Hormone May Govern Emotional Responses
Finding could offer insight into treatment of behavioral disorders
WEDNESDAY, April 28, 2004 (HealthDayNews) -- There's a correlation between a hormone called secretin and how the brain responds to emotional stimuli.
Harvard researchers presented that finding April 27 at the annual meeting of the American Academy of Neurology in San Francisco.
This research may offer new insight into treatment of certain behavioral disorders such as schizophrenia, depression, autism and bipolar illness.
Previous studies have found that people with those behavioral disorders have abnormal amygdala activation in response to social stimuli, including facial expressions made by other people. The amygdala, an almond-shaped structure in the brain, plays a critical role in emotional learning and response.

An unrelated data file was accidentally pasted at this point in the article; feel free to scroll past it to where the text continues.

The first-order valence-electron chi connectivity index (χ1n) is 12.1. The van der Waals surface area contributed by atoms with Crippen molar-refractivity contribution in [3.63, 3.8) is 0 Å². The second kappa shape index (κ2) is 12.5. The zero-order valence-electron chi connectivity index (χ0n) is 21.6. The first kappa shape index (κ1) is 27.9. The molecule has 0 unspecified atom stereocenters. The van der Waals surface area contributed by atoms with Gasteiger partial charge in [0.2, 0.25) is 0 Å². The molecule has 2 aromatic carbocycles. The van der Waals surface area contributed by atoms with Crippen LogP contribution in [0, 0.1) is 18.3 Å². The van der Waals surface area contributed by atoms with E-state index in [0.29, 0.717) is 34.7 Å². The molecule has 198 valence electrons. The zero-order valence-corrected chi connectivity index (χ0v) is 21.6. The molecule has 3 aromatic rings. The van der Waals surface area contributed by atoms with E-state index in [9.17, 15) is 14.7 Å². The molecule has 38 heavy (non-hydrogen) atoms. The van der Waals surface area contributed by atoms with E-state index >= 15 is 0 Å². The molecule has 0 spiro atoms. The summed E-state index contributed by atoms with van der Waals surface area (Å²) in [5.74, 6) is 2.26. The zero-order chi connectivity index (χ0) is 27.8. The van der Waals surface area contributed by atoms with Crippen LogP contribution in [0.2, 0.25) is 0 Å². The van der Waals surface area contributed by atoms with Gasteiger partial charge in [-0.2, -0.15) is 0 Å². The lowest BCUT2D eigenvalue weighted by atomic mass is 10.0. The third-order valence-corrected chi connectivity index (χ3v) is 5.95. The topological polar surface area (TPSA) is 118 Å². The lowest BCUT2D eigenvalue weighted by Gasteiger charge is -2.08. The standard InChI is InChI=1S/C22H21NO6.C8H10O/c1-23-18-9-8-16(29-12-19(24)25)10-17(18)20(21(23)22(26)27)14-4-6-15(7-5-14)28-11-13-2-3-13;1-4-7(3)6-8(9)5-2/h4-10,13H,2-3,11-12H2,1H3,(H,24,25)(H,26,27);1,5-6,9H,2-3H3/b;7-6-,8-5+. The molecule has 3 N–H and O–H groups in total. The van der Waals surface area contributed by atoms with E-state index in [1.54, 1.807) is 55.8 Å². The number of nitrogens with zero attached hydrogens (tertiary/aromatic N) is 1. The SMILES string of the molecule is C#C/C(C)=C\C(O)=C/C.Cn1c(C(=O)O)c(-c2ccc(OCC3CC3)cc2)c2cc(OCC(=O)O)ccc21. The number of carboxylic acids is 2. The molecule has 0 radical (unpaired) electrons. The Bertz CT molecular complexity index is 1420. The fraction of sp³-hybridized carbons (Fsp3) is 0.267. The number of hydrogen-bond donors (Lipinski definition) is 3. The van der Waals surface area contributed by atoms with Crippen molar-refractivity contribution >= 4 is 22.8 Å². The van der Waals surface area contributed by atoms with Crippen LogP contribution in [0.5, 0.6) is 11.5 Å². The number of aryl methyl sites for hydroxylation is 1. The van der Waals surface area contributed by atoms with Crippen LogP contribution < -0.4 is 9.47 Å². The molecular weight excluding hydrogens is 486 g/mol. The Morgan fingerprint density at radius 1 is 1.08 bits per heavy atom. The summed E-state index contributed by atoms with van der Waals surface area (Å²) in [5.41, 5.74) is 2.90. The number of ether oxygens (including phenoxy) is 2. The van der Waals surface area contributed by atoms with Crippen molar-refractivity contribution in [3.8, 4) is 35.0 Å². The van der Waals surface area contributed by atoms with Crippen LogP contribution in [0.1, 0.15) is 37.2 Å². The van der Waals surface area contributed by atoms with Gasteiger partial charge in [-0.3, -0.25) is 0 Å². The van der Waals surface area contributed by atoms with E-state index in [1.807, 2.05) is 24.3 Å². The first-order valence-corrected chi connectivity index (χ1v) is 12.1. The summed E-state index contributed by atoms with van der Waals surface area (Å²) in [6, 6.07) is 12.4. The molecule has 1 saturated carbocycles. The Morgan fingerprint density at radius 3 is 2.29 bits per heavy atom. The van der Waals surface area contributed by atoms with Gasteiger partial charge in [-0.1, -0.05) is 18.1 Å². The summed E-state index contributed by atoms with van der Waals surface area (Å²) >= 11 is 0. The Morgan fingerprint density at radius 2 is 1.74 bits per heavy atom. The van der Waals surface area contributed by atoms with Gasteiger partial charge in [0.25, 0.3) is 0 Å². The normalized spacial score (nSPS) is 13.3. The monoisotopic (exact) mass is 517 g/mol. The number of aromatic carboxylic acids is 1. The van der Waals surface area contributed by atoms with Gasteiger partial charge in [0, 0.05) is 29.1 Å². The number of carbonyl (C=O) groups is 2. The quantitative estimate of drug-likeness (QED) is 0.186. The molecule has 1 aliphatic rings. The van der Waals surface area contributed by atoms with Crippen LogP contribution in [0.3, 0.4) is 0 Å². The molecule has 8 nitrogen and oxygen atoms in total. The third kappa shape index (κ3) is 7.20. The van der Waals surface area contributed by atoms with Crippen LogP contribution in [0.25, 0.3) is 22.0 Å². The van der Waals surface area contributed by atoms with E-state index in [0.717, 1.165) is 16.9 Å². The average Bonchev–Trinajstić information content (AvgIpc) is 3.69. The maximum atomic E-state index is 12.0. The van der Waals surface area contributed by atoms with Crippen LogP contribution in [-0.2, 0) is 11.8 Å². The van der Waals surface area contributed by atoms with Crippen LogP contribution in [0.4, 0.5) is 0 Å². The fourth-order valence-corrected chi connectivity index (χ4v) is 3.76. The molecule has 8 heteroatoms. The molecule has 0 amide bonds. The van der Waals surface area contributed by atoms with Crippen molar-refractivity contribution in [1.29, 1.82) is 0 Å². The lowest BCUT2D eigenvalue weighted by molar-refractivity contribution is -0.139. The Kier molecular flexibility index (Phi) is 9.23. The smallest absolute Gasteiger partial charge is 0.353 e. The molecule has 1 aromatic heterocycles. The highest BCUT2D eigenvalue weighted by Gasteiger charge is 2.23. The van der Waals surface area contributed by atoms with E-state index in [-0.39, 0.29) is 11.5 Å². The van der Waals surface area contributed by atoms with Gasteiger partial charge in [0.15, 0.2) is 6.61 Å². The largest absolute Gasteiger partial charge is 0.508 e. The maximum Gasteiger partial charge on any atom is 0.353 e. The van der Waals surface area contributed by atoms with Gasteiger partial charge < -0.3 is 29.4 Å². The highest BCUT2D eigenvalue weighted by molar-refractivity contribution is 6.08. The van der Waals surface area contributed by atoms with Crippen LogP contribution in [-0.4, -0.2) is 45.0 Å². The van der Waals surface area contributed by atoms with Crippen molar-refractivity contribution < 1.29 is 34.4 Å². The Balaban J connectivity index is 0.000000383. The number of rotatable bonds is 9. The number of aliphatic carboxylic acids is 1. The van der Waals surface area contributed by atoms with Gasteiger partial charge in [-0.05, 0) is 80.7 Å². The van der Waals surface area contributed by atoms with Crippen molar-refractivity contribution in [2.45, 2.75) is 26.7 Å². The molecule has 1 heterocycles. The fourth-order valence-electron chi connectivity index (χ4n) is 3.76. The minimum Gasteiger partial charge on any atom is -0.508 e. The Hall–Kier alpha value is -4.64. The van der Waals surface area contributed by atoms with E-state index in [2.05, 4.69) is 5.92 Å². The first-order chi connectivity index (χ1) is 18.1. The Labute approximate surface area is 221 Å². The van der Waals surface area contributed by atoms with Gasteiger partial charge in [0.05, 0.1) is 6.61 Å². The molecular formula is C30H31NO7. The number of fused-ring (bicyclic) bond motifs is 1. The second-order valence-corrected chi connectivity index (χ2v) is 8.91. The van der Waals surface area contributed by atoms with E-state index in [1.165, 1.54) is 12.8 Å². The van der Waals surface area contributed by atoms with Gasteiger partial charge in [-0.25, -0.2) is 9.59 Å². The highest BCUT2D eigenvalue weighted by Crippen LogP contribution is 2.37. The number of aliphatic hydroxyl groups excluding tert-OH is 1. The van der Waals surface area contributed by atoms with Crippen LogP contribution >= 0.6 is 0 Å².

Recent research suggests the hormone secretin, which is found in brain tissue, may help control amygdala response.
"We wanted to test the hypotheses that administration of secretin alters amygdala responsiveness to affective stimuli in healthy adult males," study author Deborah Yurgelun-Todd, of McLean Hospital and Harvard Medical School, said in a prepared statement.
"Results of our study support the hypotheses that secretin alters amygdala responsiveness to affective stimuli," she said.
The National Mental Health Association has information about bipolar disorder.